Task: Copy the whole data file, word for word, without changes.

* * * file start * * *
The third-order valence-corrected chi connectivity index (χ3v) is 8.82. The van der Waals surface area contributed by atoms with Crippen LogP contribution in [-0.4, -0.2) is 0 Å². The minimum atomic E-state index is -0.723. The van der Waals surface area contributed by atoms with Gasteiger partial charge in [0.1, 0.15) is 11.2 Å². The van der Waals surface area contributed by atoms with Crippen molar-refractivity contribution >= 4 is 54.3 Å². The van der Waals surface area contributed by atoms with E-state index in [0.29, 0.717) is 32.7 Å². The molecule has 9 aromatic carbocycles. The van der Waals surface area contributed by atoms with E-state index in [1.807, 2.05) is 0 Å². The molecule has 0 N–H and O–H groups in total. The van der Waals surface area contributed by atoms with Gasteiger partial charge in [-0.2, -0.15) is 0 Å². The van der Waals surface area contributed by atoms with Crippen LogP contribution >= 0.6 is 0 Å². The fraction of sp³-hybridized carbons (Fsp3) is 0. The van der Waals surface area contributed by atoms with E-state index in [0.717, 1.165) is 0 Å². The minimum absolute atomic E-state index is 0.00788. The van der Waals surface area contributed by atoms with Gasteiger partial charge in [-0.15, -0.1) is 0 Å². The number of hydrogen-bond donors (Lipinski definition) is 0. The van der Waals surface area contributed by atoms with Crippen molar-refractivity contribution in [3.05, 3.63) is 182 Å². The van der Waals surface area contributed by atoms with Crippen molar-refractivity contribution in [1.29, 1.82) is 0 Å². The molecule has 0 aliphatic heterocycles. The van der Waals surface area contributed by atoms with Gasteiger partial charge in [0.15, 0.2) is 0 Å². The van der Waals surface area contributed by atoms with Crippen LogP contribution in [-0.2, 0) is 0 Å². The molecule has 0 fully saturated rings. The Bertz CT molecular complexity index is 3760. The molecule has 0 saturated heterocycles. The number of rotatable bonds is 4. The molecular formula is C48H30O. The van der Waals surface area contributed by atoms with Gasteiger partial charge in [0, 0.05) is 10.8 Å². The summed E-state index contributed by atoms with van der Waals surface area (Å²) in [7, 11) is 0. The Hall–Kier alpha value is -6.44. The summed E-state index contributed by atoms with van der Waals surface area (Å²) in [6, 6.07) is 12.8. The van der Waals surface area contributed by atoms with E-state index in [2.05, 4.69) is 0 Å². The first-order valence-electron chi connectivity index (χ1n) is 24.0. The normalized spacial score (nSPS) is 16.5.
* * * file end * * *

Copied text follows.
The third-order valence-corrected chi connectivity index (χ3v) is 8.82. The van der Waals surface area contributed by atoms with Crippen LogP contribution in [-0.4, -0.2) is 0 Å². The minimum atomic E-state index is -0.723. The van der Waals surface area contributed by atoms with Gasteiger partial charge in [0.1, 0.15) is 11.2 Å². The van der Waals surface area contributed by atoms with Crippen molar-refractivity contribution >= 4 is 54.3 Å². The van der Waals surface area contributed by atoms with E-state index in [0.29, 0.717) is 32.7 Å². The molecule has 9 aromatic carbocycles. The van der Waals surface area contributed by atoms with E-state index in [1.807, 2.05) is 0 Å². The molecule has 0 N–H and O–H groups in total. The van der Waals surface area contributed by atoms with Gasteiger partial charge in [-0.2, -0.15) is 0 Å². The van der Waals surface area contributed by atoms with Crippen LogP contribution >= 0.6 is 0 Å². The fraction of sp³-hybridized carbons (Fsp3) is 0. The van der Waals surface area contributed by atoms with E-state index in [0.717, 1.165) is 0 Å². The minimum absolute atomic E-state index is 0.00788. The van der Waals surface area contributed by atoms with Gasteiger partial charge in [-0.15, -0.1) is 0 Å². The number of hydrogen-bond donors (Lipinski definition) is 0. The van der Waals surface area contributed by atoms with Crippen molar-refractivity contribution in [3.05, 3.63) is 182 Å². The van der Waals surface area contributed by atoms with Crippen molar-refractivity contribution in [1.29, 1.82) is 0 Å². The molecule has 0 aliphatic heterocycles. The van der Waals surface area contributed by atoms with Gasteiger partial charge in [0.15, 0.2) is 0 Å². The van der Waals surface area contributed by atoms with Crippen LogP contribution in [-0.2, 0) is 0 Å². The molecule has 0 fully saturated rings. The Bertz CT molecular complexity index is 3760. The molecule has 0 saturated heterocycles. The number of rotatable bonds is 4. The molecular formula is C48H30O. The van der Waals surface area contributed by atoms with Gasteiger partial charge in [0, 0.05) is 10.8 Å². The summed E-state index contributed by atoms with van der Waals surface area (Å²) in [7, 11) is 0. The Hall–Kier alpha value is -6.44. The summed E-state index contributed by atoms with van der Waals surface area (Å²) in [6, 6.07) is 12.8. The van der Waals surface area contributed by atoms with E-state index in [2.05, 4.69) is 0 Å². The first-order valence-electron chi connectivity index (χ1n) is 24.0. The normalized spacial score (nSPS) is 16.5.